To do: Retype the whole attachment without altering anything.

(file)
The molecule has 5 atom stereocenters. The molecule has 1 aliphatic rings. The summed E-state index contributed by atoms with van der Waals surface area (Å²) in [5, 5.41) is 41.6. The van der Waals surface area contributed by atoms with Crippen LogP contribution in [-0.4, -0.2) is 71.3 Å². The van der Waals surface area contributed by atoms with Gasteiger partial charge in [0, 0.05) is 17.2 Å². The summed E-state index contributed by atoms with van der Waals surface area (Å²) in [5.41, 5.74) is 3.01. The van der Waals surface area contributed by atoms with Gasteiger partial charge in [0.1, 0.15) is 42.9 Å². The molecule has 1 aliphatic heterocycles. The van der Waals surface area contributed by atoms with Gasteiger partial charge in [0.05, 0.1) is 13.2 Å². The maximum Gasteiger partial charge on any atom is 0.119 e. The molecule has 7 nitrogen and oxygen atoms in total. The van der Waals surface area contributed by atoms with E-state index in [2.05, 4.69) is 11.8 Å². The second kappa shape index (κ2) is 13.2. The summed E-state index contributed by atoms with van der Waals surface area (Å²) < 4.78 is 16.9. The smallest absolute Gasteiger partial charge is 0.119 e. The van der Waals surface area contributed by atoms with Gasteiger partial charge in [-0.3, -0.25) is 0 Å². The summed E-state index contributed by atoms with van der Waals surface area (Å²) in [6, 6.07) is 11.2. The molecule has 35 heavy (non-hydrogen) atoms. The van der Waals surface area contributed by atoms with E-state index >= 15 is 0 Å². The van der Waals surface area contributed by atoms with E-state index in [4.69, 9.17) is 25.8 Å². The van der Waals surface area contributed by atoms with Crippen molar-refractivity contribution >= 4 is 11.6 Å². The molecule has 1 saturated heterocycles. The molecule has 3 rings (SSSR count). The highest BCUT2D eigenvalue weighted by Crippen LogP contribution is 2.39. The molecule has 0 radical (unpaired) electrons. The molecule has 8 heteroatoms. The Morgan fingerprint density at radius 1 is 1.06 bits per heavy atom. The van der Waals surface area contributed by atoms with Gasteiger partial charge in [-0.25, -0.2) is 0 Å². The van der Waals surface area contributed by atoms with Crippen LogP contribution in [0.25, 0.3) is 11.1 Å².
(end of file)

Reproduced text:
The molecule has 5 atom stereocenters. The molecule has 1 aliphatic rings. The summed E-state index contributed by atoms with van der Waals surface area (Å²) in [5, 5.41) is 41.6. The van der Waals surface area contributed by atoms with Crippen LogP contribution in [-0.4, -0.2) is 71.3 Å². The van der Waals surface area contributed by atoms with Gasteiger partial charge in [0, 0.05) is 17.2 Å². The summed E-state index contributed by atoms with van der Waals surface area (Å²) in [5.41, 5.74) is 3.01. The van der Waals surface area contributed by atoms with Gasteiger partial charge in [0.1, 0.15) is 42.9 Å². The molecule has 1 aliphatic heterocycles. The van der Waals surface area contributed by atoms with Gasteiger partial charge in [0.05, 0.1) is 13.2 Å². The maximum Gasteiger partial charge on any atom is 0.119 e. The molecule has 7 nitrogen and oxygen atoms in total. The van der Waals surface area contributed by atoms with E-state index in [2.05, 4.69) is 11.8 Å². The second kappa shape index (κ2) is 13.2. The summed E-state index contributed by atoms with van der Waals surface area (Å²) < 4.78 is 16.9. The smallest absolute Gasteiger partial charge is 0.119 e. The van der Waals surface area contributed by atoms with Gasteiger partial charge in [-0.3, -0.25) is 0 Å². The summed E-state index contributed by atoms with van der Waals surface area (Å²) in [6, 6.07) is 11.2. The molecule has 35 heavy (non-hydrogen) atoms. The van der Waals surface area contributed by atoms with E-state index >= 15 is 0 Å². The van der Waals surface area contributed by atoms with E-state index in [4.69, 9.17) is 25.8 Å². The van der Waals surface area contributed by atoms with Crippen molar-refractivity contribution >= 4 is 11.6 Å². The molecule has 1 saturated heterocycles. The molecule has 3 rings (SSSR count). The highest BCUT2D eigenvalue weighted by Crippen LogP contribution is 2.39. The molecule has 0 radical (unpaired) electrons. The molecule has 8 heteroatoms. The Morgan fingerprint density at radius 1 is 1.06 bits per heavy atom. The van der Waals surface area contributed by atoms with Gasteiger partial charge in [-0.25, -0.2) is 0 Å². The van der Waals surface area contributed by atoms with Crippen LogP contribution in [0.25, 0.3) is 11.1 Å².